Armani’s stamina alone is awe-inspiring, before you even bother looking at the clothes. His Emporio line this season was called “Blue”, his mainline “Sand”, in a range of greige. Armani wasn’t even trying. That’s what was great. Sometimes he tries and it comes off mannered. By contrast, there was an effortlessness to these shows that made a lot of the rest (of the season, not just of Milan) seem heavy-handed.
Armani’s traditional designer counterpart was Versace, who had more of a reputation as a party boy yet was no less a workhorse. In the Seventies, Gianni Versace designed his eponymous label, as well as lines called Complice and Genny. Later, he expanded and founded subsidiary labels Istante and Versus. That’s a mind-boggling array of product, even to today’s polymaths.
The strength of what Donatella Versace now does is the variety: Versace is always sexy but, like a fashion Kama Sutra, within those carnal themes there are endless variations of position to be discovered. This time, Donatella’s idea of sexy was athletic, a bit fresher. She also found a few new holes to explore, perforating everything, chopping open evening dresses and trussing everything up with bands of bold colour. Versace has always been devout in their holey worship – this time, with that sports slant and a new sense of easiness, it felt freshly applicable to real life.
There was a reality to what Tomas Maier offered at Bottega Veneta, too. A weariness to the clothes, trussed and pulled, worked around the bodies of his models, their surfaces kneaded into submission. It was luxury without the stuff and bombast, softened, washed and weathered and torn a little at the seams. The inspiration was dance, but these clothes sang. They were absolutely in the tradition of what Maier been trying to achieve during his tenure at Bottega Veneta – a new definition of luxury, with a patina of richness that’s burnished rather than glistening. Quality, that’s the word, something the label “Made in Italy” has always stood for.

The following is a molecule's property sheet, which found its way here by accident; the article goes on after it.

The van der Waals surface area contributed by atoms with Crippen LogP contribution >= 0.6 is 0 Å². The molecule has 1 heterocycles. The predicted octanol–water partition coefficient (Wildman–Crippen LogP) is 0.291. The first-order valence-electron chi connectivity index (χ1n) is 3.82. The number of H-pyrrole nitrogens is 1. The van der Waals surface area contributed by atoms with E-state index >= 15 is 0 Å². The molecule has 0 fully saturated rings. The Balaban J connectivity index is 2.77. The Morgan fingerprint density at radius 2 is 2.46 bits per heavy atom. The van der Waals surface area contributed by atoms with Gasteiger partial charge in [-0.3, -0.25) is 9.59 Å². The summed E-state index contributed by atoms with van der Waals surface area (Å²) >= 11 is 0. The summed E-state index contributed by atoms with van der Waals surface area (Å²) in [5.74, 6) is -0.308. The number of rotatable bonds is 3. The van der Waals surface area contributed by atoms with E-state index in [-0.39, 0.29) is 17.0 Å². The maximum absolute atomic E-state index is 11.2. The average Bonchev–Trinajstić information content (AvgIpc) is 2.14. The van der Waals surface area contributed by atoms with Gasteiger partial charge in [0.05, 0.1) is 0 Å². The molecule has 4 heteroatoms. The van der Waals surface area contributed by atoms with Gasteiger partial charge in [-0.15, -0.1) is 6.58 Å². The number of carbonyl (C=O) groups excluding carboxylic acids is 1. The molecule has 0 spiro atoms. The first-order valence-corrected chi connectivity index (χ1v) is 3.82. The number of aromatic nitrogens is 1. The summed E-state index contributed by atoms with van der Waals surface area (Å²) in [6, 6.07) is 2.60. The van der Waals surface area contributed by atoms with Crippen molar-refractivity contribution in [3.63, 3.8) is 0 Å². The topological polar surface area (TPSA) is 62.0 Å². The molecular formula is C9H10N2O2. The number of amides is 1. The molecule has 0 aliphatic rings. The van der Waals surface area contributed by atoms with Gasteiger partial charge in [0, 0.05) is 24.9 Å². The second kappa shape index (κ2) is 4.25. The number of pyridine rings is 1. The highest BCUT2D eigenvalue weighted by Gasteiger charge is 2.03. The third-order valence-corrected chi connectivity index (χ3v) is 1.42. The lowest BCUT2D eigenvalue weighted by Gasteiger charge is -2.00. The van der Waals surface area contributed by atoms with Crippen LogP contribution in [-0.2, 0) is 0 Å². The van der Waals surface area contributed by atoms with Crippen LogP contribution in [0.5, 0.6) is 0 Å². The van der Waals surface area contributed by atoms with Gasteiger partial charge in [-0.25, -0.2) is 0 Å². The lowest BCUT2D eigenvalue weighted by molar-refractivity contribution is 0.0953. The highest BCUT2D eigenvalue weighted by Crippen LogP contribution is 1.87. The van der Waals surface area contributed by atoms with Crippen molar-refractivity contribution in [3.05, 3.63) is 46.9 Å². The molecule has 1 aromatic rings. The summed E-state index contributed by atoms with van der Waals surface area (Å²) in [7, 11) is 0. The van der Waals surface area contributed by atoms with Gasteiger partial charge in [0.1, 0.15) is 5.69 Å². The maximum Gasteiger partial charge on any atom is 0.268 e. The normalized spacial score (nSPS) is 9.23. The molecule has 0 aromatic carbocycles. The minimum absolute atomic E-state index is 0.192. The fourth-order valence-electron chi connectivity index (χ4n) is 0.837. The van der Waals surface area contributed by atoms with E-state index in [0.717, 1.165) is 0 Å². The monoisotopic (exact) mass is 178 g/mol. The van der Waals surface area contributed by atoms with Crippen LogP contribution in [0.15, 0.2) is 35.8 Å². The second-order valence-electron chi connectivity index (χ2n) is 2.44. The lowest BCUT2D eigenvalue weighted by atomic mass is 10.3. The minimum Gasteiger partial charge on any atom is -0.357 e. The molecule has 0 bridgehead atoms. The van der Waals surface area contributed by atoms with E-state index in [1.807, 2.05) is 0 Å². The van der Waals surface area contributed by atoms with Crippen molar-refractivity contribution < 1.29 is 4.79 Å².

And then, there was Prada. Never an afterthought, yet always standing alone, head and shoulders above the rest. This season, Miuccia Prada trucked in a desert storm of sand and dumped it in the centre of her shag-carpeted showspace – the outside brought in. That play of contrasts was there in the clothes, too, patchworked from dozens of brocades like dusty, dodgy furnishing fabrics stripped from the back of knackered old sofas. They were crammed together inside single outfits, sliced open, contrasted, frequently turned inside out to purposefully flaunt their scraggy unravelling seams. The opposite, actually, of the polished, impeccably finished product flowing out of all those Italian factories over the past four decades. But a focus on craft was there, the emphasis of the hand of the designer, and of the mind, too. Miuccia Prada is the most cerebral designer working in Milan, the one who most successfully combines design with desire. There is seldom anything anodyne and certainly nothing expected in what she does. That’s actually the only thing we can expect: that difference is always the same.
You also wanted to buy it all. So, do I want to shop, or see a fashion show? The answer for the best of Milan is, ideally, both.